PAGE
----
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# DS: XY

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Manager
Joined: 01 Nov 2005
Posts: 126
Followers: 1

Kudos [?]: 24 [0], given: 0

DS: XY [#permalink]  07 Sep 2006, 09:10
00:00

Difficulty:

(N/A)

Question Stats:

0% (00:00) correct 0% (00:00) wrong based on 0 sessions
Attachments

25Q29.JPG [ 4.79 KiB | Viewed 689 times ]

SVP
Joined: 05 Jul 2006
Posts: 1519
Followers: 5

Kudos [?]: 114 [0], given: 39

B

FROM ONE

X^2/X(Y+1) < 1

X/(Y+1)<1 WE KNOW THAT Y+1 IS +VE

THERFORE

X<Y+1

WE CAN NEVER KNOW IF X<Y OR NOT

FROM TWO

XY/Y(Y-1) <1

X/(Y-1) < 1 AND SURE Y-1 IS +VE

THUS X<Y-1 THUS SURE X<Y

VP
Joined: 02 Jun 2006
Posts: 1267
Followers: 2

Kudos [?]: 42 [0], given: 0

Same calculation..

S1 is insufficient.

From S2: x < y-1 => x < y Sufficient.

yezz wrote:
B

FROM ONE

X^2/X(Y+1) < 1

X/(Y+1)<1 WE KNOW THAT Y+1 IS +VE

THERFORE

X<Y+1

WE CAN NEVER KNOW IF X<Y OR NOT

FROM TWO

XY/Y(Y-1) <1

X/(Y-1) < 1 AND SURE Y-1 IS +VE

THUS X<Y-1 THUS SURE X<Y

CEO
Joined: 20 Nov 2005
Posts: 2913
Schools: Completed at SAID BUSINESS SCHOOL, OXFORD - Class of 2008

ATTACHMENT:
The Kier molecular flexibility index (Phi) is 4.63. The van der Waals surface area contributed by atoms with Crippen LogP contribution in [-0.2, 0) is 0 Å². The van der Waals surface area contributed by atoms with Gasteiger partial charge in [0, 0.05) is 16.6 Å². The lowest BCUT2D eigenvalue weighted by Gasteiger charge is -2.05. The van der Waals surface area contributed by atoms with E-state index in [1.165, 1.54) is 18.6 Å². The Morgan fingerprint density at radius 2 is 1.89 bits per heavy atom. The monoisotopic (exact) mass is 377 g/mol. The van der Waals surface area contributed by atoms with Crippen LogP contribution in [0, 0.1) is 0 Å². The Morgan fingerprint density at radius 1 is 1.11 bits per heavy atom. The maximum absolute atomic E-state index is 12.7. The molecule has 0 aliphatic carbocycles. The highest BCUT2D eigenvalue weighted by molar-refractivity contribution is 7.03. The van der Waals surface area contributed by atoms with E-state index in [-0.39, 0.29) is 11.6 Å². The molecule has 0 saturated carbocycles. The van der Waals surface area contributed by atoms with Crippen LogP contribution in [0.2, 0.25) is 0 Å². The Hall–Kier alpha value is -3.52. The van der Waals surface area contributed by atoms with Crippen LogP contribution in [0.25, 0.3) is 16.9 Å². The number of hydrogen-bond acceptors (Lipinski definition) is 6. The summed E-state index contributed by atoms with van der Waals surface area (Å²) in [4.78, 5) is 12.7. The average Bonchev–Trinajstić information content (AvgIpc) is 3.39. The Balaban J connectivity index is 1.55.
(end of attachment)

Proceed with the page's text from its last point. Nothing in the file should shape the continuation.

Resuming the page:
Followers: 18

Kudos [?]: 119 [0], given: 0

Either B or E. See the bold part below.

Question is
X-Y < 0 ???

St1: X^2/(XY+X) Since both X and Y are +ve both numerator and denominator are +ve and we can rewrite the equation as
X^2 < XY+X
X < Y+1
X-Y <1: INSUFF

St2: I am not sure if statement says XY/(Y^2-Y) OR (XY/Y^2)-Y

In case of XY/(Y^2-Y) <1
XY < Y^2 - Y
X < Y-1
X-Y < -1 : SUFF

In case of (XY/Y^2)-Y < 1
X/Y < Y
X < Y^2
X-Y^2 < 0 then X-Y could be +ve (For X = 5 and Y = 4) or -ve (for X = 5 and Y = 6): INSUFF
_________________

SAID BUSINESS SCHOOL, OXFORD - MBA CLASS OF 2008

Senior Manager
Joined: 11 May 2006
Posts: 260
Followers: 1

Kudos [?]: 6 [0], given: 0

i think its E

as 2) says (XY/Y^2)-Y < 1

i think there is no ambiguity because 1) specifically says

X^2/(XY+X) < 1

so the question writer knows to put the parantheses in the form a/(b). So we cannot assume 2 to be ambiguous.
Manager
Joined: 08 Jul 2006
Posts: 90
Followers: 1

Kudos [?]: 0 [0], given: 0

Statement 1:

x (x)
______ < 1

x (y + 1)

Therefore, x < y + 1

When x is 2, y could also be 2, 3, 4, 4.5 etc.
INSUFF

Statement 2 becomes,

xy < y^2 - y
then, xy + y < y^2
and finally, y(x+1) < y^2

x+1<y

In order for this statement to hold true, Y must always be greater than X. Right?

Ans. B
Intern
Joined: 04 May 2006
Posts: 40
Followers: 0

Kudos [?]: 0 [0], given: 0

I think it is E because 2) is written as XY/Y^2 - Y not XY/(Y^2-Y)
Director
Joined: 28 Dec 2005
Posts: 758
Followers: 1

Kudos [?]: 8 [0], given: 0

This is just a badly written question.....I'm pretty sure the questions on the GMAT should leave no ambiguity about what's in the denominator of an expression vs what's in another expression.

I went with B, but I see why the answer is E
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